5 B712 - Fall of 10 Requirements: The learning journal should be no longer than 6 pages (double-spaced, Times 12 point font, 1 inch margins). Additional appendices can be included. The journal is due on October 18 th, which is the class in which we debrief the exercise. Self-Appraisal Paper (30%) The midterm will test your mastery of the key objective content of this course. However, negotiation is also partly an art that can be practiced, studied, and improved. During the course, each student is expected to maintain a journal of diary entries describing his/her role experiences and reflecting on learning experiences as a negotiator. Diary entries should be made very soon after each negotiation simulation. Your diary entries will form an appendix for the self-appraisal paper, and the entries will form the raw data for the paper. The self-appraisal paper has three main components that should be fully integrated: exercises and negotiations; your personal observations; and theory. In reflecting upon and analyzing your experiences and learning, take stock of your personal strengths and weaknesses, record key lessons from the class material and exercises, and target avenues for improvement. Be as succinct as possible. I regard the paper with diaries as a confidential communication between each student and the instructor. As a result, I expect you to be specific in identifying other people and their behaviour in describing your reactions to the negotiation simulations this information will not be shared with other students. Your task is to describe your reactions, perceptions, impressions, or significant insights gained from participation in or reflection on the simulations. The points below are for consideration only and do not constitute an outline. The paper should not be a copy of the list below with responses, but rather you should integrate some of these concerns into your overall analyses. You may want to address some of the following points: a. what you expected in the situation b. how you prepared for the negotiation c. how you and others in the group behaved d. what you learned about your skills e. what you would do differently the next time around Among the questions you might address in your reflection are the following suggested starting points or issues: (1) What are your strengths as a negotiator? (2) What are your weaknesses as a negotiator? How can manage your weaknesses? (3) What qualities/techniques did you admire in the negotiation of others? (4) What experiences from the simulations and exercises were especially memorable to you? What lessons did you learn? (Here you may want to discuss some details of how you and your counterparts negotiated particular exercises.) (5) What lessons from lectures, readings, and/or class discussion did you especially resonate with? Why?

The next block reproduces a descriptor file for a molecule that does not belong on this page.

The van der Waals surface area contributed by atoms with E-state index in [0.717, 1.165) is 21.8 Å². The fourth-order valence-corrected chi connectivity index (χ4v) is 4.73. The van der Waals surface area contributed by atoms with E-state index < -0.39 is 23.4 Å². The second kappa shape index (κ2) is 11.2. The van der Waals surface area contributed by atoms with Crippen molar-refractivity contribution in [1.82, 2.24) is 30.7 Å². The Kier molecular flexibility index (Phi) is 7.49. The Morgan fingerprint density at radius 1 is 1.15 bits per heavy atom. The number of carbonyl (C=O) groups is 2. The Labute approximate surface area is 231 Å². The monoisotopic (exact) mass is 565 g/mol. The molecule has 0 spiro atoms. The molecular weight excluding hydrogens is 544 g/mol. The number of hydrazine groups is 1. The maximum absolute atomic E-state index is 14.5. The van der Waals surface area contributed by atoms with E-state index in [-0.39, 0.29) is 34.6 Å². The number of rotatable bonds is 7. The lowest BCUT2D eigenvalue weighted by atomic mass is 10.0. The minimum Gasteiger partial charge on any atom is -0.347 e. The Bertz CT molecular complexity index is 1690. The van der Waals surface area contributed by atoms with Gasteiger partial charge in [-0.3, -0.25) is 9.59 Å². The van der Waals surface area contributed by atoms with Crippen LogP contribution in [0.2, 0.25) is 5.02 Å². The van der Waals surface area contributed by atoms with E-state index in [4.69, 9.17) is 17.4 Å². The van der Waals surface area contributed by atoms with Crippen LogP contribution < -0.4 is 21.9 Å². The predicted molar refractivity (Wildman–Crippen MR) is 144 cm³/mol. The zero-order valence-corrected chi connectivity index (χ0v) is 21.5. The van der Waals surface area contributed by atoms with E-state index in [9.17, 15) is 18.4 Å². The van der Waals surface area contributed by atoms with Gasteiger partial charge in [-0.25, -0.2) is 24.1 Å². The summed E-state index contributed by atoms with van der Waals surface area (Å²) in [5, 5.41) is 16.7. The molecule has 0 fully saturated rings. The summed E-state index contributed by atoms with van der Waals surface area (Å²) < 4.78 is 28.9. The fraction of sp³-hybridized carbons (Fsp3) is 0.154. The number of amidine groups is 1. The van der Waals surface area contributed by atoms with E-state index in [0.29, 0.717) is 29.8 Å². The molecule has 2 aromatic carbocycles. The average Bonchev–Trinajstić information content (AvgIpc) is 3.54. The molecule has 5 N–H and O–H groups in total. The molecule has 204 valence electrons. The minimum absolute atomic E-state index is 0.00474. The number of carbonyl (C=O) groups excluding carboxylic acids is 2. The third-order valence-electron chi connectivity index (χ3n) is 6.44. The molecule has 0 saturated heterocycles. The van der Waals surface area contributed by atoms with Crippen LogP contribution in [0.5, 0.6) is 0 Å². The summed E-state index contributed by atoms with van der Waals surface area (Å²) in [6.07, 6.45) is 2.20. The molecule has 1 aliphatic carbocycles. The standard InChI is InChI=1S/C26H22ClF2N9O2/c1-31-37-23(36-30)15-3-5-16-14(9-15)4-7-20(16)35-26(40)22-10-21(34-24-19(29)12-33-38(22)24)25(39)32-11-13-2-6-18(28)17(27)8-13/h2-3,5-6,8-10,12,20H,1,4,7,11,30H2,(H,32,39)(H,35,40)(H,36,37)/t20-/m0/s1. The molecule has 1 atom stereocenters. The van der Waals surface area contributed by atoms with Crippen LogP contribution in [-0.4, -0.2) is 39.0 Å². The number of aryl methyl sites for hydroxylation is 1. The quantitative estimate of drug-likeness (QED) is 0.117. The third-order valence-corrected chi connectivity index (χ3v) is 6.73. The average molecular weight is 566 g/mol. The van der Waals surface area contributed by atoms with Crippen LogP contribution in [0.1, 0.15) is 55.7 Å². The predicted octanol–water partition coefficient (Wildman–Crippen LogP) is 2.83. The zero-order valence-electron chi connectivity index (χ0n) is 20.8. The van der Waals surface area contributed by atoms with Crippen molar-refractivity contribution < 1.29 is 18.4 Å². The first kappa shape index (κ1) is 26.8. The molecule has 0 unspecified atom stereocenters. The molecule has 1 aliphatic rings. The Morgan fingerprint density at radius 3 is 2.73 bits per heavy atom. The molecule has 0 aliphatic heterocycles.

6 B712 - Fall of 10 (6) What did you find particularly surprising? In what ways (if any) has this course changed the way that you think about negotiation? (7) Have you seen any lessons of the course play themselves out especially poignantly in your personal or professional life? Requirements: Each paper should be no more than 15 and no less than 10 pages, not including the diaries in the appendix. The paper must be double-spaced, using a 12-point font (preferably Times New Roman), and with 1 inch margins. Papers will be evaluated on the following criteria: Analysis: (40%) How thoughtful and insightful was your analysis? Relevance: (40%) How effectively do you relate your discussion to the course readings and concepts discussed in class? Exposition: (20%) How clearly written and professionally presented is the paper? The final paper is due by noon, December 9th th, either in my office or with Jeanette in room RJC 230. A hard copy of the paper is required; however, please include an address on the title page so I can send feedback via . ATTENDANCE POLICY Like most negotiation instructors, I have an attendance policy that is strictly enforced. If you must miss an exercise, it is your responsibility to contact me by at least 24 hours before the class session. You may miss one negotiation exercise without penalty if you provide me with 24 hours notice. Failure to contact me will result in a drop of one letter grade for the course. Further, failure to participate in more than one exercise (regardless of notice) will result in a drop of one letter grade for the course. If you miss a class in which a role assignment is distributed, you must make your own arrangements to get the materials. This strict policy is necessary because your classmates rely on your attendance for their educational experience, and because I must arrange logistics and pairings in advance. CLASS HONOUR CODE Adherence to the following points will help maintain the integrity of the learning experience: You may use any strategy, short of physical violence, to reach agreement, including misrepresentation. However, in selecting a negotiation strategy it is important to remember that a strategy may have ramifications that go beyond the particular negotiation in which it was used. You may not make up facts that materially change the power distribution of the exercise (e.g., your family just bought the company with which you are currently negotiating). If you are asked a question that calls for information that is not in your confidential instructions, you may say, I don t know. You may tell the other side what you wish, but you may not, under any circumstances, show them your confidential role instructions. It is not appropriate to borrow notes, discuss cases, or share papers with people outside of class. Class discussion stays in class.